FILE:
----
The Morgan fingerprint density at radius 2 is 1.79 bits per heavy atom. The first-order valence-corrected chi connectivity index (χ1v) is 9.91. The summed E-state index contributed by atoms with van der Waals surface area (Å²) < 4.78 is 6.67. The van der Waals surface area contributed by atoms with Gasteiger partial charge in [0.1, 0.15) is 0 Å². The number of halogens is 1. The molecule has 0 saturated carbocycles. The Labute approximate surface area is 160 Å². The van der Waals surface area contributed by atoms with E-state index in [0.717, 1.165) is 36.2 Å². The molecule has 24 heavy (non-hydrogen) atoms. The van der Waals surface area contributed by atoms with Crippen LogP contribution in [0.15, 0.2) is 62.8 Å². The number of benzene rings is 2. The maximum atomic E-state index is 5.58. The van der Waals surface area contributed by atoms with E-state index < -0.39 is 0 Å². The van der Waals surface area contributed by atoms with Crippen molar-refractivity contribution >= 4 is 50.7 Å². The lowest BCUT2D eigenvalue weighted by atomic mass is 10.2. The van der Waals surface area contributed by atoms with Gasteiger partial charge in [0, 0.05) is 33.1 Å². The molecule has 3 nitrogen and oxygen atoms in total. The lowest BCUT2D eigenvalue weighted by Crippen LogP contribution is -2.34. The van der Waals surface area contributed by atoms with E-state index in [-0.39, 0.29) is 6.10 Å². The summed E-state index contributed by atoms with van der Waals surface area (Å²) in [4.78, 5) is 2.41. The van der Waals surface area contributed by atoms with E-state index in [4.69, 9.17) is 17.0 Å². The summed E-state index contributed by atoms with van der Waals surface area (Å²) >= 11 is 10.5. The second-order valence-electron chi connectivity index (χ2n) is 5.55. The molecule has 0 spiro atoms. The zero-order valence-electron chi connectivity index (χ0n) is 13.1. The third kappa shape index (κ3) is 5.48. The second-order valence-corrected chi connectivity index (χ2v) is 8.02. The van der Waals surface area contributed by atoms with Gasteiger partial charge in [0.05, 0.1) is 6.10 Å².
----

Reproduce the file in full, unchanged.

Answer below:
The Morgan fingerprint density at radius 2 is 1.79 bits per heavy atom. The first-order valence-corrected chi connectivity index (χ1v) is 9.91. The summed E-state index contributed by atoms with van der Waals surface area (Å²) < 4.78 is 6.67. The van der Waals surface area contributed by atoms with Gasteiger partial charge in [0.1, 0.15) is 0 Å². The number of halogens is 1. The molecule has 0 saturated carbocycles. The Labute approximate surface area is 160 Å². The van der Waals surface area contributed by atoms with E-state index in [0.717, 1.165) is 36.2 Å². The molecule has 24 heavy (non-hydrogen) atoms. The van der Waals surface area contributed by atoms with Crippen LogP contribution in [0.15, 0.2) is 62.8 Å². The number of benzene rings is 2. The maximum atomic E-state index is 5.58. The van der Waals surface area contributed by atoms with E-state index < -0.39 is 0 Å². The van der Waals surface area contributed by atoms with Crippen molar-refractivity contribution >= 4 is 50.7 Å². The lowest BCUT2D eigenvalue weighted by atomic mass is 10.2. The van der Waals surface area contributed by atoms with Gasteiger partial charge in [0, 0.05) is 33.1 Å². The molecule has 3 nitrogen and oxygen atoms in total. The lowest BCUT2D eigenvalue weighted by Crippen LogP contribution is -2.34. The van der Waals surface area contributed by atoms with E-state index in [-0.39, 0.29) is 6.10 Å². The summed E-state index contributed by atoms with van der Waals surface area (Å²) in [4.78, 5) is 2.41. The van der Waals surface area contributed by atoms with E-state index in [4.69, 9.17) is 17.0 Å². The summed E-state index contributed by atoms with van der Waals surface area (Å²) >= 11 is 10.5. The second-order valence-electron chi connectivity index (χ2n) is 5.55. The molecule has 0 spiro atoms. The zero-order valence-electron chi connectivity index (χ0n) is 13.1. The third kappa shape index (κ3) is 5.48. The second-order valence-corrected chi connectivity index (χ2v) is 8.02. The van der Waals surface area contributed by atoms with Gasteiger partial charge in [0.05, 0.1) is 6.10 Å².